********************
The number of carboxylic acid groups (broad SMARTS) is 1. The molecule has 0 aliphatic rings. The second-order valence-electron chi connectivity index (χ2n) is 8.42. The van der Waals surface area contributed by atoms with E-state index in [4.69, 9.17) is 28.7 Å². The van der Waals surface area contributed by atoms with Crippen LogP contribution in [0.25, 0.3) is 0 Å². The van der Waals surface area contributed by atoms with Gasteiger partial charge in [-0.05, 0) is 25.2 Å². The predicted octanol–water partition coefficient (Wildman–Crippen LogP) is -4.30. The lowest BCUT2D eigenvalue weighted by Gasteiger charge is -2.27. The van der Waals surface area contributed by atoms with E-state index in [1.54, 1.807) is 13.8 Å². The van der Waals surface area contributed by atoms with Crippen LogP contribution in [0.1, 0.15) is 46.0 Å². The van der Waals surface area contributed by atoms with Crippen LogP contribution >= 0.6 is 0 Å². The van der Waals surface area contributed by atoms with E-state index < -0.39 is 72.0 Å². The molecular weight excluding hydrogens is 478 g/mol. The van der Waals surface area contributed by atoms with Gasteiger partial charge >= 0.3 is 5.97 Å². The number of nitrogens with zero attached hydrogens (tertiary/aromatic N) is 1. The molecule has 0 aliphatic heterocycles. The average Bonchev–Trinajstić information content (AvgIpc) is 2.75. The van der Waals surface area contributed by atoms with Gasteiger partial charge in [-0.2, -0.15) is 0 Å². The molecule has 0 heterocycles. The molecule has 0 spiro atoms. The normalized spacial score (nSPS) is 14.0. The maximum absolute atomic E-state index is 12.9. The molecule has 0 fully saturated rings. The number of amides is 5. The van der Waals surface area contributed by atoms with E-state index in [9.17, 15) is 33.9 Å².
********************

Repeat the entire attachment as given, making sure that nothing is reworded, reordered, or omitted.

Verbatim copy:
The number of carboxylic acid groups (broad SMARTS) is 1. The molecule has 0 aliphatic rings. The second-order valence-electron chi connectivity index (χ2n) is 8.42. The van der Waals surface area contributed by atoms with E-state index in [4.69, 9.17) is 28.7 Å². The van der Waals surface area contributed by atoms with Crippen LogP contribution in [0.25, 0.3) is 0 Å². The van der Waals surface area contributed by atoms with Gasteiger partial charge in [-0.05, 0) is 25.2 Å². The predicted octanol–water partition coefficient (Wildman–Crippen LogP) is -4.30. The lowest BCUT2D eigenvalue weighted by Gasteiger charge is -2.27. The van der Waals surface area contributed by atoms with E-state index in [1.54, 1.807) is 13.8 Å². The van der Waals surface area contributed by atoms with Crippen LogP contribution in [0.1, 0.15) is 46.0 Å². The van der Waals surface area contributed by atoms with Crippen LogP contribution >= 0.6 is 0 Å². The van der Waals surface area contributed by atoms with E-state index < -0.39 is 72.0 Å². The molecular weight excluding hydrogens is 478 g/mol. The van der Waals surface area contributed by atoms with Gasteiger partial charge >= 0.3 is 5.97 Å². The number of nitrogens with zero attached hydrogens (tertiary/aromatic N) is 1. The molecule has 0 aliphatic heterocycles. The average Bonchev–Trinajstić information content (AvgIpc) is 2.75. The van der Waals surface area contributed by atoms with Gasteiger partial charge in [-0.2, -0.15) is 0 Å². The molecule has 0 heterocycles. The molecule has 0 spiro atoms. The normalized spacial score (nSPS) is 14.0. The maximum absolute atomic E-state index is 12.9. The molecule has 0 fully saturated rings. The number of amides is 5. The van der Waals surface area contributed by atoms with E-state index in [9.17, 15) is 33.9 Å².